Pioneer Practice 3 'Build'... In Congregations | Compassion | Culture | Commerce with Jonny Baker and guest - Thursday 13 January, 8.00 pm. 'Build'. Via Zoom. Register here. New Series Jonny and guests dig into the gritty reality of of pioneering. Started - or starting something or if you have an inkling or an idea you want to explore and get started.

Missed it? Find earlier sessions here - or on our video section of our Facebook page.

Last Word:

Power of
healing is placed

"We are called to lived out Christ's defeat..."

We are called to live out Christ’s defeat — and thus become his co-redeemers, writes Steven Shakespeare

“YOU KNOW you’ll always be on the losing side. . . ” I remember the conversation even today. I was 18 years old, still at school. I had decided to go away and do theology at university, much against the wishes of some members of my Christian Union, who felt I would be forced to ask too many questions. It was a nervous, exciting time, and I was feeling the first stirrings of a vocation to ordination.

I shared this with a friend who was not a Christian. He obviously thought I was crazy. Why would anyone want to front a declining, discredited insti- tution? Why put yourself in the position of “always being on the losing side”? I can’t remember what I said at the time. I doubt it was very profound. But the question has stayed with me, slumbering.

IT WAS recently prodded into wakefulness again. I took a visiting theology professor to meet church and community activists in Everton, near where Liverpool Hope University has a campus, to discuss justice and empower- ment. The local parish priest, who has been involved in community action for many years, was talking about the contribution Christians can make. He said: “We have to learn to fight losing battles.”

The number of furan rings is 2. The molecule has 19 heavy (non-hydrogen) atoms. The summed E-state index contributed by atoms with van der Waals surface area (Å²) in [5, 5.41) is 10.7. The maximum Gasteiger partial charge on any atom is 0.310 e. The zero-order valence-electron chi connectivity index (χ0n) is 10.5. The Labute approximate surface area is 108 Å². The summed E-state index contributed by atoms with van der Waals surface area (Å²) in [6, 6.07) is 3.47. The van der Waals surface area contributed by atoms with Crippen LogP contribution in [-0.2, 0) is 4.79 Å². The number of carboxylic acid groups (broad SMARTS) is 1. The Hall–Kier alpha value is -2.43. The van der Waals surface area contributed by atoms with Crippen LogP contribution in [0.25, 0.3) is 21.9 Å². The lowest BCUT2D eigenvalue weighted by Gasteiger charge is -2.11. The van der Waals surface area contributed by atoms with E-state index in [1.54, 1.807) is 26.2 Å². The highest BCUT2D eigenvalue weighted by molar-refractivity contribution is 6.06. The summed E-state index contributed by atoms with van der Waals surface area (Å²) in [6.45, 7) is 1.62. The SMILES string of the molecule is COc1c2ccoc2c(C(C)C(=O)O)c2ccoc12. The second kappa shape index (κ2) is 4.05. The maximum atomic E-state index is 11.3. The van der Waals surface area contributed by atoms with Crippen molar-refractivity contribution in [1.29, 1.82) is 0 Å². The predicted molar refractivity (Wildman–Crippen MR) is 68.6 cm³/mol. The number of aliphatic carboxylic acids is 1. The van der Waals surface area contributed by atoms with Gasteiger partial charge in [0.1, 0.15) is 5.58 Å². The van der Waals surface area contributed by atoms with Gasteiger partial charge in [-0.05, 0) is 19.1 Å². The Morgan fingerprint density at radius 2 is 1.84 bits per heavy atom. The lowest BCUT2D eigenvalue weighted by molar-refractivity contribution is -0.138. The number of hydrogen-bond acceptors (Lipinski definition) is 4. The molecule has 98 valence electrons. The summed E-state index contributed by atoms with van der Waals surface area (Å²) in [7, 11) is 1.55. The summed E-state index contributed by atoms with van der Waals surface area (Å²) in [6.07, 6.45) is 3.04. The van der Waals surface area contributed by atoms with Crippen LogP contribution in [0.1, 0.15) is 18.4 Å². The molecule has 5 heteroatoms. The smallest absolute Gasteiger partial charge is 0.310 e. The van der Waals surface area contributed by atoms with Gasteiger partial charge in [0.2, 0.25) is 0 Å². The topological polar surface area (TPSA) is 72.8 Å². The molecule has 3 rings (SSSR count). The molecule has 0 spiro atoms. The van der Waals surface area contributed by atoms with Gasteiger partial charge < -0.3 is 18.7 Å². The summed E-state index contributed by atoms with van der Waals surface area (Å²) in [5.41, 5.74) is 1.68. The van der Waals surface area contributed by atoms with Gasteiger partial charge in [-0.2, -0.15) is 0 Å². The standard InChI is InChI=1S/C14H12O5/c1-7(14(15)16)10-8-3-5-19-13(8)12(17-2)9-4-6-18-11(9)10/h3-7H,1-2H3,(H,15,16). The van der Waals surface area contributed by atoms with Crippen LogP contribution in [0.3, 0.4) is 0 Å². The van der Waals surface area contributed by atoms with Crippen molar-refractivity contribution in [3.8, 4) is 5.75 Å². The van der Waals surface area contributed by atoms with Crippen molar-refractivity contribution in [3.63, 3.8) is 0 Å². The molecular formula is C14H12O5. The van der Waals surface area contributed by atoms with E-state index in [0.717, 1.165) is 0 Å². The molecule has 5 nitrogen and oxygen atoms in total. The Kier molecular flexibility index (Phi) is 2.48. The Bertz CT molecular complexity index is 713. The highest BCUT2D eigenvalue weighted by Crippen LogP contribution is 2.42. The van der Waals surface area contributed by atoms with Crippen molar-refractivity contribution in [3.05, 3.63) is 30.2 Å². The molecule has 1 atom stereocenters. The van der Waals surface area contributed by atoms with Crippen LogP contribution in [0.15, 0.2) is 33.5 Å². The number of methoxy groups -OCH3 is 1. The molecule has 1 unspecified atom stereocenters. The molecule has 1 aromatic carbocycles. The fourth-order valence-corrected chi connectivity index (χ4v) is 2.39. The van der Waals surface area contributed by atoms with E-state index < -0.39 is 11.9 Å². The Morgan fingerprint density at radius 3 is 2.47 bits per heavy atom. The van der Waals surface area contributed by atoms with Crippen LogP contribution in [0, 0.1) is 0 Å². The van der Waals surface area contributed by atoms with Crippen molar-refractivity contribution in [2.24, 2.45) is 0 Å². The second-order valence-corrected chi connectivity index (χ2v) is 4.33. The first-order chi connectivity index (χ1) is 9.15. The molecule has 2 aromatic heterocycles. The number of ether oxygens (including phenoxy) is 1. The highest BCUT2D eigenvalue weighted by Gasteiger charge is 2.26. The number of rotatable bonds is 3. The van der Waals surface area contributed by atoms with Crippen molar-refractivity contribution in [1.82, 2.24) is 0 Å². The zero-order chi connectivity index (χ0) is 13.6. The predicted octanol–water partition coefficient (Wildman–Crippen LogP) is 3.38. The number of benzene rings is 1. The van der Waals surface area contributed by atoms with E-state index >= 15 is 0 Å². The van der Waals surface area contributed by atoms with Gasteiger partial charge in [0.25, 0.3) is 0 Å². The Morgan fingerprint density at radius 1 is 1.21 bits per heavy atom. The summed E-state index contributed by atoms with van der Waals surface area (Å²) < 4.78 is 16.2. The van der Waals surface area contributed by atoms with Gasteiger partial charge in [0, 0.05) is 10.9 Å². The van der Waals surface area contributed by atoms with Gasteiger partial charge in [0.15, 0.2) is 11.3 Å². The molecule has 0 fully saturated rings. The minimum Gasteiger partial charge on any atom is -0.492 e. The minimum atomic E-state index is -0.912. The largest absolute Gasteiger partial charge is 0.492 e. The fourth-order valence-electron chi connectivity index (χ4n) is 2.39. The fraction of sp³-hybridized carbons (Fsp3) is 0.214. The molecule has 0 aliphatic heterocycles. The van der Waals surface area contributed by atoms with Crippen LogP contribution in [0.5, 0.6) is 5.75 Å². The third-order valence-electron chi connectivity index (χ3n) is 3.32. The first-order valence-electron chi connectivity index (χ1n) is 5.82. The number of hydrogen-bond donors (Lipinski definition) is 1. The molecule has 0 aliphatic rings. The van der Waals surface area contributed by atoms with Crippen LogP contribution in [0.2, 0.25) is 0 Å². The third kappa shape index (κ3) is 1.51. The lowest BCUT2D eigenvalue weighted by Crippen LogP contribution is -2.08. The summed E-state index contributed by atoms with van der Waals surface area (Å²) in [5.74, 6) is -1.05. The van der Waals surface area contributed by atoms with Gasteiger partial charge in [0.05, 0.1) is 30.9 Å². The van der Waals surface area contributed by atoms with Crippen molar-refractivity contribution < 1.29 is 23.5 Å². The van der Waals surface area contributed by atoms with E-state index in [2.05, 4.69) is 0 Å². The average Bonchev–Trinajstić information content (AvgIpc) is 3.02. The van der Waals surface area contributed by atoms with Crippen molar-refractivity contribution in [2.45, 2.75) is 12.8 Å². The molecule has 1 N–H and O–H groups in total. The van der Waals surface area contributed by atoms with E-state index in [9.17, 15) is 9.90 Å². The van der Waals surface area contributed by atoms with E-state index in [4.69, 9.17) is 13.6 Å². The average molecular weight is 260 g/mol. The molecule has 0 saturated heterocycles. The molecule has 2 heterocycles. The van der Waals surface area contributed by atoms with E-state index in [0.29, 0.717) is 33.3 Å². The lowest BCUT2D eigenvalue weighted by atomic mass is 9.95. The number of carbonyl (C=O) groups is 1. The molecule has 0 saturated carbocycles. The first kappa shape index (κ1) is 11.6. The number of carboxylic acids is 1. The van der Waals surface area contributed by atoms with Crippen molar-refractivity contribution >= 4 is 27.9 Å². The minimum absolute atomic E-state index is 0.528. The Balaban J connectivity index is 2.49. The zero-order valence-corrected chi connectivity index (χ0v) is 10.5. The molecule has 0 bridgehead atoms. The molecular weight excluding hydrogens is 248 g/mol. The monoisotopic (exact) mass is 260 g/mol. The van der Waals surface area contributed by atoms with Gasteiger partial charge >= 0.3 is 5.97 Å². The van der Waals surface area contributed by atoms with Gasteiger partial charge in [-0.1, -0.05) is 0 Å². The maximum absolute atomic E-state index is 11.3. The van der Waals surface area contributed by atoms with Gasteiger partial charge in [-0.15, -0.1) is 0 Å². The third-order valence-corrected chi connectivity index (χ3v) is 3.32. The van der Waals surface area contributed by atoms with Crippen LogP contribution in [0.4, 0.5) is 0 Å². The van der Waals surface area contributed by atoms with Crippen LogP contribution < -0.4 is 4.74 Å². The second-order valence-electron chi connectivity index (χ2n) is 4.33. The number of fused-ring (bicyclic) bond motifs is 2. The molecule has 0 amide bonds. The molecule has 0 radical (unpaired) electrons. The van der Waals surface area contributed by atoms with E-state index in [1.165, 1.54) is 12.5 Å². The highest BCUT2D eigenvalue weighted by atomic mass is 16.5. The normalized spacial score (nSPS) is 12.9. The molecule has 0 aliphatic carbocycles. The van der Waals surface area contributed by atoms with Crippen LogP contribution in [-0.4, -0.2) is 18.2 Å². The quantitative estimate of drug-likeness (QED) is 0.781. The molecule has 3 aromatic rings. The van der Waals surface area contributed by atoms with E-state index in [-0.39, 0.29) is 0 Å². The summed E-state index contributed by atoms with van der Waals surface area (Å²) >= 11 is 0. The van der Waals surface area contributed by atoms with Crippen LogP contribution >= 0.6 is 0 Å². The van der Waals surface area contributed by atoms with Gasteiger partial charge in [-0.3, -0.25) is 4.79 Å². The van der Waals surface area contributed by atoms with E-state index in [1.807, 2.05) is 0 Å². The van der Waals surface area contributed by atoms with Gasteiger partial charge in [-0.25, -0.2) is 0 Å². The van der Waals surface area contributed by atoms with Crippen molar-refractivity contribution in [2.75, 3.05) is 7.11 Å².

It made me sit up and take notice. Here we were, talking about how people could overcome the dead hand of fatalism and learn to act for them- selves, to speak with confidence. And suddenly we were talking a different language, about loss and failure. What was going on?

I ADMIT to being allergic to the rhetoric of failure that some Christians seem to be in love with. “All pain, no gain” is a version of the gospel that is envious of success, dismissive of achievement, and self-indulgent in its pessimism. When self-sacrifice is made the beginning and end of religion, all God’s delight in creation is snuffed out.

If we develop a martyr complex, it becomes easy to believe that suffering is good in itself. It’s a seductive idea, but also a dangerous one. It feeds the attitude that if the poor put up with their lot, if women accept a beating from their partner, if gays force themselves to be celibate, then they will all be more Christ-like. The pain will purge them, make them holier.